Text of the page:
A school in Northampton has been evacuated after a false widow spider was sighted.
About 1,300 students were sent home after a horrifying crawl from Malcolm Arnold Academy around 11 a.m. this morning.
The school reassured parents that they were “just acting with caution” and said they called in pest control to clean up classrooms.
But this isn’t the first time there’s been a spider scare at school – as a large false widow infestation was detected at the Department of Technology Center in October 2018.
False widow spiders are often confused with the more dangerous black widow species.
Although they bite, false widows rarely attack humans.
According to the Wildlife Trust, it manages pain similar to a wasp sting.
Eight-legged guests are also often seen in homes at this time of year.
The Malcolm Arnold Academy sent a message to parents detailing the insect incident.
“We have found a false widow spider at school today,” the message read. “Some of you will remember that this happened in the past.
“Pest control is on its way and the area is isolated, but to be on the lookout we would recommend that your baby is collected as soon as you are 8, 9 and 10 years old.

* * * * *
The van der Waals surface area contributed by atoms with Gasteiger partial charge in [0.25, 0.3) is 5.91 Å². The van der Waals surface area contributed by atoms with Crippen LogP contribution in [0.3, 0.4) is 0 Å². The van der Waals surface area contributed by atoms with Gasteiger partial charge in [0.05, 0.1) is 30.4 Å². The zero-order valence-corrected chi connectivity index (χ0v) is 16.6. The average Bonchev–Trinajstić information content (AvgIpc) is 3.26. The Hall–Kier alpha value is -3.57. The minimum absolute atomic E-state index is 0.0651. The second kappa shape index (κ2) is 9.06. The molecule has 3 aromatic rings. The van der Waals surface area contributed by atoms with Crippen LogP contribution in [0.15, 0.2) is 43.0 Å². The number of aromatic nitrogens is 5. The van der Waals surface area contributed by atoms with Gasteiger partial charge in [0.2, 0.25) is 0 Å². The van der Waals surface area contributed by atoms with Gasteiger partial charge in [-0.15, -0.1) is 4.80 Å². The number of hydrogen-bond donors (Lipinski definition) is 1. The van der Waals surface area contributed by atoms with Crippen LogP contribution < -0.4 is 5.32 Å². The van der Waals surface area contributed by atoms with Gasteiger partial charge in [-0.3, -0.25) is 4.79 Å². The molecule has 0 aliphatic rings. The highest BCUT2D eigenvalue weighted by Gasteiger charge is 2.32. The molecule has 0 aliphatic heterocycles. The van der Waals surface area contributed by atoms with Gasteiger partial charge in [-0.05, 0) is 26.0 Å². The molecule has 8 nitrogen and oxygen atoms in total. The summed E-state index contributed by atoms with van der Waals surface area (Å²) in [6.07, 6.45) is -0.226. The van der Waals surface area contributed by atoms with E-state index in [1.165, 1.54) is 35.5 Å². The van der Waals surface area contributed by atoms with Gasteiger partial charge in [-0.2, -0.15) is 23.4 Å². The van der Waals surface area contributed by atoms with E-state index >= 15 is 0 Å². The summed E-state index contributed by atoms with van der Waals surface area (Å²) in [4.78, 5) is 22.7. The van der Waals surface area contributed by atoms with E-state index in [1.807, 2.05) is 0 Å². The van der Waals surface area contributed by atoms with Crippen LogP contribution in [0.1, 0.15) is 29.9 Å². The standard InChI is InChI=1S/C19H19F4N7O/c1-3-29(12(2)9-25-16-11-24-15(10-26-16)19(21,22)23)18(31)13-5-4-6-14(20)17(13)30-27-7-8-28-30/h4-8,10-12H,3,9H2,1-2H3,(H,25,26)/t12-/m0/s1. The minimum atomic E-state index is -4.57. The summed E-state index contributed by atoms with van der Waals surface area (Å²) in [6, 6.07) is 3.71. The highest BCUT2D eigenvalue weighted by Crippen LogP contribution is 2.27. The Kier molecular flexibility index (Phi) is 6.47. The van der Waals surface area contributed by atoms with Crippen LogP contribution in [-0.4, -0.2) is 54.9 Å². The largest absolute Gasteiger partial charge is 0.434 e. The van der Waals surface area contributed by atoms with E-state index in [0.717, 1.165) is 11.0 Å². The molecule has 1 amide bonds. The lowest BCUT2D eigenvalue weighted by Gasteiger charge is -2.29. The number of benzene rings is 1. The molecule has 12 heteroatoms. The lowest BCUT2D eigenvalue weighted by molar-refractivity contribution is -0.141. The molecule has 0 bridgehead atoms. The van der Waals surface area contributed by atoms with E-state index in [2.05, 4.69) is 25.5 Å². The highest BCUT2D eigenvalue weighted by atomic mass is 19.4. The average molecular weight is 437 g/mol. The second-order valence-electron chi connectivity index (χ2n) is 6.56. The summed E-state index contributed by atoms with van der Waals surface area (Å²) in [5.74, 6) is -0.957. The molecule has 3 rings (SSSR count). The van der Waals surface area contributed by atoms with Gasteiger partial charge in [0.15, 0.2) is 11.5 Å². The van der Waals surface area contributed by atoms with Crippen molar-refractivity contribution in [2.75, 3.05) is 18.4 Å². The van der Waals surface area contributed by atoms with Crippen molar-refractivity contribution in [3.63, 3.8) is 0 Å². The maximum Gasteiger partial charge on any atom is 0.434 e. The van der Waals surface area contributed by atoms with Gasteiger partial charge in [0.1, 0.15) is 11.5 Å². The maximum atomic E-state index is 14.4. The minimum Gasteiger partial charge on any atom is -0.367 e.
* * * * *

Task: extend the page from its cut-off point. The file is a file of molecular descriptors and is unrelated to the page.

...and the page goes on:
“Years 12 and 13 will be rejected by consent.
“We’ll spend our seventh year at school in a separate building away from spider sightings.
“Please rest assured there is no cause for concern, we are simply acting with caution to ensure that pest control eliminates the risk, ready for a full return on Monday.”
The staff were “very efficient and organized” during the evacuation, Northants Live Reported, and Year 7 students were also sent home later.
What is a false widow spider and how dangerous are they?
False widow spiders are often confused for black widows, which means they are often mistakenly considered dangerous.
The species can grow up to 11 millimeters in length and is commonly seen roaming around kitchens and conservatories in the UK.
They are considered one of the most common species of spiders in the UK and parts of Ireland.
They spin strategically entangled webs that they usually suspend at least 1.5 meters above the ground to capture and hold flying insects.
Their front body and legs are dark brown in color while their belly presents a variety of patterns.
The intricate cream-and-brown design often resembles skulls – which somewhat heightened their fear.
But false widows are relatively harmless to humans and rarely attack.
Although they are considered a venomous bite, it is not particularly potent.
According to the Wildlife Trust, their bite feels like a wasp sting.